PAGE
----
Posted: July 29th, 2008 |
Filed under: God, life | Tags: faith, sin |
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As the rain turned into hail and the demons were on her tail, she saw the dimly lit light of an obscure little cabin. Not sure if it was friendly but positive it wasn’t worse than her oppressors, she let herself in and stood letting her personal storm drip on the hardwood floor.
No one came to greet her, but the candles, sandwiches and letter told her that the owner knew that someone was coming. Not just ‘someone’ she discovered, but specifically her. Her name was scrawled across the envelope as though written by someone who knew her well. The
‘how?’s weren’t as scary as the ‘who?’s, but both were outside of her mental capacity and she suddenly wished she had someone to lock eyes with at the realization that reality is no longer sitting firm.
A bit like Alice in a place she was sure wasn’t the quintessential wonderland, she opened the note and read it with one eye shut as though it meant that she wasn’t really reading it. ‘Serena,’ it read, ‘you can wait out the storm here. There are sandwiches on the table and a change of clothes on the bed. I’ll be in and out taking care of things. I’ll see you when I see you.’ It was signed, ‘Me,’ as though she should know. I say that for dramatic story telling effect, but the truth is, she did know, she just wasn’t sure she trusted what she thought she knew.
The warmth of the shower eased the knots in her shoulders. The soap in her hair washed out the stench of the oily asphalt that rewarded her wrong turn. How did she happen onto a wrong turn in the first place? And why did it seem that the wrong road was freshly paved, painted and planted just before her arrival as though it knew she was coming? And most confusing, why was this cabin glowing miles down the wrong road with her name written inside its’ walls?
She dressed herself in the clothes that lay waiting for her on the bed. Not a perfect fit and obviously used, they were cozy and clean and still did the trick. Dizzy with drowse, the last thought she had before she sunk in to sleep was that she would unravel the tangles in the morning.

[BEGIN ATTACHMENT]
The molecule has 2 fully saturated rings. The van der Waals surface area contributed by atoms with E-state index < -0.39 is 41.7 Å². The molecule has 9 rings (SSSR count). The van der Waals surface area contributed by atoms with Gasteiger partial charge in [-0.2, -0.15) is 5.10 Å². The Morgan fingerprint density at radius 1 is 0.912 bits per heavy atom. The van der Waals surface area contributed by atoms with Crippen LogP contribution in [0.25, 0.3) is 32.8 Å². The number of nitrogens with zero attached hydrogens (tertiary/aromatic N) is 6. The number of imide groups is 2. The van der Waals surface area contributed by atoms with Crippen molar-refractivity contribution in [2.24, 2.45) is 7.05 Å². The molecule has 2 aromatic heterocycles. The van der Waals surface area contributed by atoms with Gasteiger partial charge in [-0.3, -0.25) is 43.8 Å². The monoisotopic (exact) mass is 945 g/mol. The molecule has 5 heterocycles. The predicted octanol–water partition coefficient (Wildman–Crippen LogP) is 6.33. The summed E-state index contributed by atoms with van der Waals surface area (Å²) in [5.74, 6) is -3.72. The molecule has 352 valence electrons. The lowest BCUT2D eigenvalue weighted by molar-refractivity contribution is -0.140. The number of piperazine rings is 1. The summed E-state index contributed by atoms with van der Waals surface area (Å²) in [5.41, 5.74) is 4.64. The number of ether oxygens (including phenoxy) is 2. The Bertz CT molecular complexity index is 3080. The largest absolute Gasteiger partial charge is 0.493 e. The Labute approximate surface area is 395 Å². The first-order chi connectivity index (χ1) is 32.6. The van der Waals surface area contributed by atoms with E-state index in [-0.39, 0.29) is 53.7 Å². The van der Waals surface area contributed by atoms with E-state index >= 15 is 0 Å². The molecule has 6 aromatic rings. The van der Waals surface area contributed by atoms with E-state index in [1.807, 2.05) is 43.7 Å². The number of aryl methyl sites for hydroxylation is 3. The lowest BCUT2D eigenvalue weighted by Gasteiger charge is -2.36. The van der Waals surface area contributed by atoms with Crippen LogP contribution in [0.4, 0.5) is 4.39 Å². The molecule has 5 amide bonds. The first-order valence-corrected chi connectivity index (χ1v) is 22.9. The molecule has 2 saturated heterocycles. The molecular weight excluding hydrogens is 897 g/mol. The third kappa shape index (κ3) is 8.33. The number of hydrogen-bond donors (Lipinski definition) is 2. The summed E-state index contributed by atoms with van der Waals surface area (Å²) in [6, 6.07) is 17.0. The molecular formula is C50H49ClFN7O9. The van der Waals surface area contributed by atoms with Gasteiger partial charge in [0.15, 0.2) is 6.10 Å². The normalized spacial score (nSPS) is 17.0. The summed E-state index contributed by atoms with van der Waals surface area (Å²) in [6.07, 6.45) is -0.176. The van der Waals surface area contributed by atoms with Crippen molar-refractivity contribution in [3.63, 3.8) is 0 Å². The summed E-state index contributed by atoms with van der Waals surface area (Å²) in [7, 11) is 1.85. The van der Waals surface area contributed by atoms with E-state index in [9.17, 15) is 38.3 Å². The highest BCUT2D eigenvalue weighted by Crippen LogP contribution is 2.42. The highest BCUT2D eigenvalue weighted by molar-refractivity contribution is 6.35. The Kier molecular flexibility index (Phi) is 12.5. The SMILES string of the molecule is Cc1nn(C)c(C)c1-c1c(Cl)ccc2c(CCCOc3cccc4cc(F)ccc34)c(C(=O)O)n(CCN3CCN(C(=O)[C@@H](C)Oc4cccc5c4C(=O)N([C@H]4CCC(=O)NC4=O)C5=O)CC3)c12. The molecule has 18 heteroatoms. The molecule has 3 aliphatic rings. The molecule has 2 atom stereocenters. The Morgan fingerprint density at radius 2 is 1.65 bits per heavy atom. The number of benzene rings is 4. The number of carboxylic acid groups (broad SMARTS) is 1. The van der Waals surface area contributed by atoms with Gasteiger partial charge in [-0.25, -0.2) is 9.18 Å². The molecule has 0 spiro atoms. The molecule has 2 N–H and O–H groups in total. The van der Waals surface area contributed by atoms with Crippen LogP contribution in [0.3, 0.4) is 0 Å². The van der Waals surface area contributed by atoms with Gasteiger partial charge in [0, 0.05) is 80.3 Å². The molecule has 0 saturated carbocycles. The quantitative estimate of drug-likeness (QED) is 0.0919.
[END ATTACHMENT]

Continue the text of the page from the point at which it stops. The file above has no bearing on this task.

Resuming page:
The sun drifted in and fell on the lazy lump she had become. She eased out of bed, only to find that she could hardly move. Every muscle in her body winced in such protest that she knew venturing outside to find her way home would not be a possibility today.
Coffee steamed in a mug on the counter and warm biscuits sat on a plate. Clean clothes waited for her in the bedroom and books waited for her on the shelf.
Day one turned into day four and five and then into what felt like months. She had gained her strength back, but not her ability to trust her sense of direction. The keeper of the house moved in and out undetected whenever she was distracted or sleeping, always leaving her food or clothes or notes.
Simplicity turned into monotony and she began getting frustrated with the elusive keeper of the house who didn’t seem to consider the things that she actually wanted. She struggled with having the urge to be ungrateful when she ate her sandwiches, (always sandwiches!) and on white bread, no less. (Why can’t she have whole grain bread?) Before her wrong turn, she lived in an existence that moved with a bit more ease. Not extravagance, she was not materialistic. However, if she wanted expensive jeans, she could have them, and they would fit like they were made for her. Wheat bread, not white. And organic soaps and lotions, not the cheap stuff that turned up in abundance in the shower.
An ungrateful heart is something she fought against more often than she would like to admit, but, mostly, she fought against boredom and a lack of purpose in the small walls that confined her.
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